Jonathan Conlin on how the Turks originally refused to send a delegate to Lausanne if the Belgians were allowed to attend. As the Belgian Foreign Ministry archives show, the Turks nonetheless found a use for them.

In the heady closing days of January 1923, as the Lausanne Conference seemed on the verge of breaking up over Mosul, the Secretary General of the Turkish delegation, Rechid Safved Bey, consulted the Belgian delegate, Ludovic Moncheur, on what the Turks should do. They should send the treaty back to Ankara and have the chamber vote, Moncheur advised. Safved replied that Ismet was in regular contact with Ankara and repeated that the Turks would never give way on Mosul.

When Moncheur proposed arbitration Rechid testily asked why the Belgians were on the British side. To quote Moncheur’s report to Brussels:

I replied by turning to a map on the wall. “Look at this map, see where Belgium and where Mosul are. Our political interests in the region are null [nuls]…I am not in a position to advise Lord Curzon on Iraq. 

Moncheur suspected that the Turks’ stated plan to depart Lausanne the next day was a bluff, and that the Belgians were being used to relay their threat to the British and get them to back down.

While he was certainly correct about Belgian interests in Iraq, Moncheur was well aware of possible opportunities for Belgian oil interests eager to compensate for expropriation of their large investments in the Caucasus. These investments were coordinated by the Antwerp-based Waterkeyn group. Nationalized by the “Reds” after they drove the “Whites” from the Caucasus in 1919, as early as the 1920 Genoa conference rumours were circulating that these oil assets were to be leased or re-sold to third parties willing to negotiate with Soviet Commissar for Foreign Trade Leonid Krasin for “stolen” oil. In 1923 Waterkeyn was one of severak Belgian and French oilmen organized as the Groupement International des Sociétés Naphtifères (commonly known as the “Front Uni”), seeking to employ a sales embargo to force Krasin to the bargaining table. Unfortunately this group was led by Henri Deterding of Royal Dutch-Shell, who repeatedly put his company’s interests before the Front Uni’s. Not that Waterkeyn had much ground to complain: his group held its own secret talks with Krasin in London in 1921.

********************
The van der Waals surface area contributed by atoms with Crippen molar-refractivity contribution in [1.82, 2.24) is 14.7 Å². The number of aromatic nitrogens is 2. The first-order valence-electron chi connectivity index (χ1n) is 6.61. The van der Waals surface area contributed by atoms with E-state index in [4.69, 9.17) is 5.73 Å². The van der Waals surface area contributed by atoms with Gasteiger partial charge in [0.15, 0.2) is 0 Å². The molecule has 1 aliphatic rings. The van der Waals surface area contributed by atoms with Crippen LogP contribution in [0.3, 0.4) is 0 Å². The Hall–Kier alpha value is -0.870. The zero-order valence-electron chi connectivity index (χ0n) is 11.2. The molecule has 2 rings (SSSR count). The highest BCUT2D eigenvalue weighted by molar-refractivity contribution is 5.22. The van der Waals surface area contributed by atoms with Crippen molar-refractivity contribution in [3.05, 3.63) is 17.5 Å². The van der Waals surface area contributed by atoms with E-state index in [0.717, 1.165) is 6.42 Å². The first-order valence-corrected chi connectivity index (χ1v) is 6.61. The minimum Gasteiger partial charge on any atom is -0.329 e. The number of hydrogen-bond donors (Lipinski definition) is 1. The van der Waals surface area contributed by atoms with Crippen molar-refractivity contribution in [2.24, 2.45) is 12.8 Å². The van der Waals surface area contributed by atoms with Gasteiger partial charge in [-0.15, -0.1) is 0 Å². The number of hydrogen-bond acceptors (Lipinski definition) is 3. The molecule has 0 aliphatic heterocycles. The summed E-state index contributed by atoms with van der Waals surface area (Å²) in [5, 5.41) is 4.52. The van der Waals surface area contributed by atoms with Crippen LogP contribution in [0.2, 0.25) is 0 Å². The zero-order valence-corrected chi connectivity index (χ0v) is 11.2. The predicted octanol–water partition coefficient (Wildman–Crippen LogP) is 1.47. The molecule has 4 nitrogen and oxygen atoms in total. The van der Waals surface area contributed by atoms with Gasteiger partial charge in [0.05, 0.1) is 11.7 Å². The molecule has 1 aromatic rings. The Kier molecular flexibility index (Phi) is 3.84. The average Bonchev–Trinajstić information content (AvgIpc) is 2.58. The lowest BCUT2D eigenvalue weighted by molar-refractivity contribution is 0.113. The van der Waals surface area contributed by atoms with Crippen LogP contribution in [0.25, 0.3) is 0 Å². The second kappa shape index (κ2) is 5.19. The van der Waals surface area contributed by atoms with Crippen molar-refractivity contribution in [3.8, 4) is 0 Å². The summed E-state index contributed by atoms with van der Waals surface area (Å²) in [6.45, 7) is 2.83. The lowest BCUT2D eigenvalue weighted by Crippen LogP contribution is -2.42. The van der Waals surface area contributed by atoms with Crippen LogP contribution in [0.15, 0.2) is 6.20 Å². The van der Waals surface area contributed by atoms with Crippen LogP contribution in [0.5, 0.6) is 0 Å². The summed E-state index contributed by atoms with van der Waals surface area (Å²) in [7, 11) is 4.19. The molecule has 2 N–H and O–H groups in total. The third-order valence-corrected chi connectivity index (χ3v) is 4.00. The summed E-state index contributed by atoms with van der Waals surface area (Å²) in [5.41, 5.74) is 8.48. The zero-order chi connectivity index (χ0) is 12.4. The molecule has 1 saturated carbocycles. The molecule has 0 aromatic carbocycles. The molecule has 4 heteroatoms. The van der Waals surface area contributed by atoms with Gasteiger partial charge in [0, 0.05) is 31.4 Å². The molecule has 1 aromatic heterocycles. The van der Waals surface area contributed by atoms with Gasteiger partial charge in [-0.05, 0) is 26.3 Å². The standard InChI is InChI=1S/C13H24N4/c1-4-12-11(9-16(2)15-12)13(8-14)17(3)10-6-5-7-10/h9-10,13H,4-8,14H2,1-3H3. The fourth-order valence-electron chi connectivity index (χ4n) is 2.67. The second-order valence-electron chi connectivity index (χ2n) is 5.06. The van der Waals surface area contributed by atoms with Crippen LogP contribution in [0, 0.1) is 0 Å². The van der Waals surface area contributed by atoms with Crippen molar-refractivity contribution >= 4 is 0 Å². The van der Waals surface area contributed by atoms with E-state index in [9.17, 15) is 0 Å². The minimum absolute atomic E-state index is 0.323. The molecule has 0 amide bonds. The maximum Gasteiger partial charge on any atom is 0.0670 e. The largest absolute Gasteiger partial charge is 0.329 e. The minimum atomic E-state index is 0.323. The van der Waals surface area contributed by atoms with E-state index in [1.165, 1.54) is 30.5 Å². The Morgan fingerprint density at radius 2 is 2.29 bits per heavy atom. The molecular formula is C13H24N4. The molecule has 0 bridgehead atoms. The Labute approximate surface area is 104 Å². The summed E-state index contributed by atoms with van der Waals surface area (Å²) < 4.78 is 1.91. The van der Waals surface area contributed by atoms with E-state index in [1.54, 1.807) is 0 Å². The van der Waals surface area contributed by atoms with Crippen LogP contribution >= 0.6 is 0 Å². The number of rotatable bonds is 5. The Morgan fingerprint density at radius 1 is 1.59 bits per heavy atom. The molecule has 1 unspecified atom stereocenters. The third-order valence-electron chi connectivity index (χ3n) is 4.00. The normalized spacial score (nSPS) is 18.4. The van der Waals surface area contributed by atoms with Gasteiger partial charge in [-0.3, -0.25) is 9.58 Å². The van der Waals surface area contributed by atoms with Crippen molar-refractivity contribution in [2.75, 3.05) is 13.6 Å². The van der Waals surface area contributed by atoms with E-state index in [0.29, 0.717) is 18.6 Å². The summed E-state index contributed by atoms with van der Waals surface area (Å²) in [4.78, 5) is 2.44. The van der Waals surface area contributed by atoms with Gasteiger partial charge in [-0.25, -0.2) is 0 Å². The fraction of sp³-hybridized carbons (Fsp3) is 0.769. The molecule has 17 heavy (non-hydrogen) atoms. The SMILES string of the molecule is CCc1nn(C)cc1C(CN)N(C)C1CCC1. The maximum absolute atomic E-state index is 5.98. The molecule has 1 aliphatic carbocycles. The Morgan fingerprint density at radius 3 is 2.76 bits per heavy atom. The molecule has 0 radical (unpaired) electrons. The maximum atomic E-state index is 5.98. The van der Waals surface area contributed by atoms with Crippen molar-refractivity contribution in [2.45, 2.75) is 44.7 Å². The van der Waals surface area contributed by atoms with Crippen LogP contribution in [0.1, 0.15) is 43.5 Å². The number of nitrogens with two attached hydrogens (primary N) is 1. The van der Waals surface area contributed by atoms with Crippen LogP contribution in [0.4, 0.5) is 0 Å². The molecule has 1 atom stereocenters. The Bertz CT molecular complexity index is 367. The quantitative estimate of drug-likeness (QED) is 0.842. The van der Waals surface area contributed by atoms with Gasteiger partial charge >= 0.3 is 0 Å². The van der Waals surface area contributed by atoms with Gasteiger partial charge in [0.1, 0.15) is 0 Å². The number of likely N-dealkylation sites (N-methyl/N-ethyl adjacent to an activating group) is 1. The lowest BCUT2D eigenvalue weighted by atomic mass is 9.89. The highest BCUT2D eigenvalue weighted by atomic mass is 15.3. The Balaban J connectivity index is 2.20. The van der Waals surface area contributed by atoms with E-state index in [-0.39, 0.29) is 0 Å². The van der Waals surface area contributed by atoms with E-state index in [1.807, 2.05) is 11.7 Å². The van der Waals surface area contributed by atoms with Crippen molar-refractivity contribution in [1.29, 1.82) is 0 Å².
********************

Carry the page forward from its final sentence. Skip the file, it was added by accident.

When Ismet told Moncheur in January 1923 that, for all their intransigence on Mosul, he was ready “to award large oil concessions in this region” the latter was quick to point out “that Belgium must have her share, all the more so because our country had already demonstrated its skill in oil production.” As it happens, the Belgians would find themselves in an analogous position to the Italians: repeatedly issued promises of Mosul oil that were never realized.

Born in 1857 to a Catholic Walloon family, Moncheur was a career diplomat close to retirement. He could afford to be philosophical. His account of the dramatic departure of Ismet and Curzon on 4 February 1923 is that of a dispassionate observer bemused by the efforts of the French and Italians to keep both parties talking in Lausanne. First Bompard and Montagna rushed to the Turkish delegation’s hotel for “one last effort”, followed by the Americans, in such a hurry that they forgot their overcoats. In a final ruse the departure of Curzon’s Orient Express was delayed by half an hour.

Moncheur accompanied Curzon to his 935 am train. At the station they were joined by a breathless Bompard and Montagna, who had failed to persuade the Turks to stay. As Moncheur wrote in his dispatch to Brussels:

Anyone familiar with the Oriental mind can imagine the effect created on the morale of the Turk, seeing the representatives of the two Great Powers clutching at their suitcases in an effort to stop them leaving. He will only become more intransigent.


Rapports de Délégation, Ministerie van Buitenlandse Zaken, Brussels, 10508 and 10512

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